Five Stories I’ll Write Someday by Alex J Smith

My dad’s always saying that the difference between me and my brother is that I’m a thinker and he’s a doer. I’m not really sure what he means. I do stuff all the time and I’m almost certain that Andrew thinks about things on occasion. Right now, he’s kicking a football around the park and I’m trying to draw him as he does it. He never kicks it far.

‘How’s the sketch comin’, Mikey?’ he calls, panting. I shrug. I’m shy about my drawings.

I hear the dull thud of footsteps, and suddenly he’s leaning over me, casting an ungainly shadow. I turn to look at him, and he makes that non-committal ‘eh, I’ve seen better’ noise.

‘Christ, are my ears really that bad?’ He plants himself beside me, still a little out of breath. I pull away when he tries to turn the page.

‘Hey, I’m just trying to get to the good stuff! I wanna read your stories.’ I shake my head, resolute. I’m even shyer about my stories.

Andrew tuts and looks out across the park. It’s getting late, and the sun is starting to drop behind the hills in the distance. He nudges me and points out across the park shimmering in the dusklight.

‘Everything looks so cool at sunset. Who knows,’ he smirks. ‘Maybe you’ll write one of your stories about this someday.’

We’re on a family holiday in Poland. I’ve no idea why. Who goes on a family holiday to Poland? But we’re here, and it’s freezing. As we wander through the snowy streets of mid-winter Krakow looking for a café that’s serving something hot, we come across an apartment building that’s been abandoned and left to rust.

‘Do you reckon it’s haunted?’ Andrew says. ‘Bet you it’s haunted.’

Dad laughs and carries on walking and mum beckons us to follow him. Before I can, though, Andrew pulls me back with gloved hands.

‘Hey,’ he’s giggling. ‘Look at that place. Don’t you think we should explore it? We need to find the ghosts.’

I open my mouth to reply but mum interrupts, calling back to us. She sounds angry. I turn to my brother for a moment then look to the apartment block. The windows are stained with mould. I start to walk away. Andrew sighs and grabs me back again.

‘Come on,’ he grins, dragging me towards the empty tower. ‘Maybe you’ll write one of your stories about this someday.’

I don’t recognise the alleyway we’re loitering in, even though we grew up on this estate and I’ve walked these streets more times than I remember. Andrew’s talking to the stranger in low, furtive tones. I shiver in my coat.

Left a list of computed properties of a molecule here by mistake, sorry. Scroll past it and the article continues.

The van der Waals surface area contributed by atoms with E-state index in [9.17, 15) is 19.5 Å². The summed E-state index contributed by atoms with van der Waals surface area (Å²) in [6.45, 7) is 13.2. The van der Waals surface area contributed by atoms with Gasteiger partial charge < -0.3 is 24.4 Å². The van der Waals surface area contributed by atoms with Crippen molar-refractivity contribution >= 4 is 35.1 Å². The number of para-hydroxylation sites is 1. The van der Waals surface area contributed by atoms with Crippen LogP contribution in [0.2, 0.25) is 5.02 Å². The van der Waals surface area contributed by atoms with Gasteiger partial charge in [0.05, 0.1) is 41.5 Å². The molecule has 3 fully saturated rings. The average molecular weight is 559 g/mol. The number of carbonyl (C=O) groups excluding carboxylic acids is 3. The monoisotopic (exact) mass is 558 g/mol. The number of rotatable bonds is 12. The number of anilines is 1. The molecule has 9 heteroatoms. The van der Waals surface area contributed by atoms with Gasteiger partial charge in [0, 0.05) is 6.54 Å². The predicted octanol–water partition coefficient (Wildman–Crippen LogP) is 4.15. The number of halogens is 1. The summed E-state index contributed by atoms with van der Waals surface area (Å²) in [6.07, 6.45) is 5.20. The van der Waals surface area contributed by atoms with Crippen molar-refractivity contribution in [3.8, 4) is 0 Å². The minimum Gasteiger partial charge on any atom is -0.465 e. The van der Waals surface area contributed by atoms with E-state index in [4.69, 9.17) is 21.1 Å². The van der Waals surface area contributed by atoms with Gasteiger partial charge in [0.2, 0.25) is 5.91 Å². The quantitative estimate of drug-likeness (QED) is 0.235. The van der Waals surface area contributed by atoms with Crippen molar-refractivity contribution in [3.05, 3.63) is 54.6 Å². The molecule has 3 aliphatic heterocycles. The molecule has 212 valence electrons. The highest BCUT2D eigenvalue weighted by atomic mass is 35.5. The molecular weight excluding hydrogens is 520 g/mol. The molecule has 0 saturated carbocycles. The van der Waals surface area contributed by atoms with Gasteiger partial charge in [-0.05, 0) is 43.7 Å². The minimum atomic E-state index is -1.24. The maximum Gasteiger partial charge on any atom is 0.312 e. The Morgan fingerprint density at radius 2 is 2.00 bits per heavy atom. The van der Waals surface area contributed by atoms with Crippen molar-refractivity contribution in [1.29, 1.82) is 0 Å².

‘Thanks,’ Andrew curtails the conversation. There’s a quick handshake and the stranger vanishes around the shadowed corner. Andrew stuffs something into his jacket pocket, then turns and slaps me on the shoulder.

‘See? Nothing simpler.’ He winks, trying to push past me and out of the alley. I sidestep so that I’m blocking the exit.

He tilts his head at me. I don’t say anything but he knows what I’m thinking from the way I look at him.

‘I told you not to worry. This is all perfectly safe.’ He smiles, and pushes me aside. As he’s walking out into the streetlamp glow of the night, he turns back and laughs softly.

‘Look on the bright side,’ he says. ‘Maybe you’ll write one of your stories about this someday.’

Nobody saw anything, the police say. I’m not sure I believe them.

There’s an awful lot of crying. It makes me uncomfortable. Oddly enough, the calmest place to be is in his room. Nobody can stand the sight of him without breaking down but he himself seems strangely serene. He barely looks around when I pull up a seat next to him. Maybe that’s just the painkillers.

‘I know, I know. You told me so.’ His voice is sore, and now when he speaks there’s a slight quiver in his tone. There are stitches running across the length of his neck, and the bandages around his chest are stained red.

‘Still. Perk up.’ He tries to reach out his arm, to pat me on the shoulder maybe, but he doesn’t have the strength. It falls limply to his side. ‘C’mon, give me that classic Mikey smile.’

I can’t meet his eyes. Instead, my gaze falls on his bedside table. There’s a crumpled piece of paper lying there, at his bedside, a crude children’s drawing of a boy kicking a misshapen football.

‘Try and cheer up,’ he murmurs, as he lowers himself back down to his pillow. ‘Maybe you’ll write one of your stories about this someday.’

I always hated wearing suits. It’s somehow worse when everyone’s wearing one. It makes me feel guilty for hating it so much, like I’m putting myself above everyone else.

The strangest thing is the way he’s standing at my shoulder. I keep wondering why nobody else turns to look at him. Maybe they can’t see properly through the rain. It’s coming down pretty heavy. I keep glancing at him, trying to catch his eye, but he’s fixed on the horizon, looking out over everyone.

Eventually, people begin to move away, towards the chapel. He stays with me at the graveside. I can’t read the name on the stone through the rain.

‘It isn’t raining,’ he mutters, like he’s reading my thoughts. He always had a knack for doing that. I can’t stop shaking. I can’t stop thinking.

‘Calm down.’ I turn to look at him and this time he meets my eye. I can barely even see him.

‘Who knows,’ he whispers to me. ‘Maybe you’ll write one of your stories about this one day.’

And suddenly I’m alone.

‘Yeah. Maybe I will.’